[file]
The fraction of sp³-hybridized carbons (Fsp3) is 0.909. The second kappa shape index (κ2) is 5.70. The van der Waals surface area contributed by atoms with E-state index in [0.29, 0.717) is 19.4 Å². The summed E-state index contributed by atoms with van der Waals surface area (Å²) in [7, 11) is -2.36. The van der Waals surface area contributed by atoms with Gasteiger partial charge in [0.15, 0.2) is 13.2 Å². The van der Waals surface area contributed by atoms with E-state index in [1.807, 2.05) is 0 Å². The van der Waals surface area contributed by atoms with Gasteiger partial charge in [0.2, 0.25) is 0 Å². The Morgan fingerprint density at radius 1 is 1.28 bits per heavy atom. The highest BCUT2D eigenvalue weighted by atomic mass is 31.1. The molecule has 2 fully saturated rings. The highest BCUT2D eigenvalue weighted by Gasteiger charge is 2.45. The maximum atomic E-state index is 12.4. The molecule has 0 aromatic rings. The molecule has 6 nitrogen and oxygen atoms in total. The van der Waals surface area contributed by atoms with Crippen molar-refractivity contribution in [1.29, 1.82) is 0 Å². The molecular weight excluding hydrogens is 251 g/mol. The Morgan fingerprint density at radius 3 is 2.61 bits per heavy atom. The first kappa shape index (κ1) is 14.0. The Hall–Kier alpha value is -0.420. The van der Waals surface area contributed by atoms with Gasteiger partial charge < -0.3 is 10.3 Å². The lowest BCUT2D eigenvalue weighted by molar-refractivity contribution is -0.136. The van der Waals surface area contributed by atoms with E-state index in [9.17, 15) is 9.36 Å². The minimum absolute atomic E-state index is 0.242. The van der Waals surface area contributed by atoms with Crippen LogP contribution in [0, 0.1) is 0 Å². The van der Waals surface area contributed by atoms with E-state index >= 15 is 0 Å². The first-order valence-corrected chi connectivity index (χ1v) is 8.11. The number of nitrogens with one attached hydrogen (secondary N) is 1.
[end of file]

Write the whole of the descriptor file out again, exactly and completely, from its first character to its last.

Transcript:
The fraction of sp³-hybridized carbons (Fsp3) is 0.909. The second kappa shape index (κ2) is 5.70. The van der Waals surface area contributed by atoms with E-state index in [0.29, 0.717) is 19.4 Å². The summed E-state index contributed by atoms with van der Waals surface area (Å²) in [7, 11) is -2.36. The van der Waals surface area contributed by atoms with Gasteiger partial charge in [0.15, 0.2) is 13.2 Å². The van der Waals surface area contributed by atoms with E-state index in [1.807, 2.05) is 0 Å². The van der Waals surface area contributed by atoms with Gasteiger partial charge in [0.2, 0.25) is 0 Å². The Morgan fingerprint density at radius 1 is 1.28 bits per heavy atom. The highest BCUT2D eigenvalue weighted by atomic mass is 31.1. The molecule has 2 fully saturated rings. The highest BCUT2D eigenvalue weighted by Gasteiger charge is 2.45. The maximum atomic E-state index is 12.4. The molecule has 0 aromatic rings. The molecule has 6 nitrogen and oxygen atoms in total. The van der Waals surface area contributed by atoms with Crippen molar-refractivity contribution in [1.29, 1.82) is 0 Å². The molecular weight excluding hydrogens is 251 g/mol. The Morgan fingerprint density at radius 3 is 2.61 bits per heavy atom. The first kappa shape index (κ1) is 14.0. The Hall–Kier alpha value is -0.420. The van der Waals surface area contributed by atoms with Gasteiger partial charge < -0.3 is 10.3 Å². The lowest BCUT2D eigenvalue weighted by molar-refractivity contribution is -0.136. The van der Waals surface area contributed by atoms with E-state index in [9.17, 15) is 9.36 Å². The minimum absolute atomic E-state index is 0.242. The van der Waals surface area contributed by atoms with Crippen LogP contribution in [0, 0.1) is 0 Å². The van der Waals surface area contributed by atoms with E-state index >= 15 is 0 Å². The first-order valence-corrected chi connectivity index (χ1v) is 8.11. The number of nitrogens with one attached hydrogen (secondary N) is 1.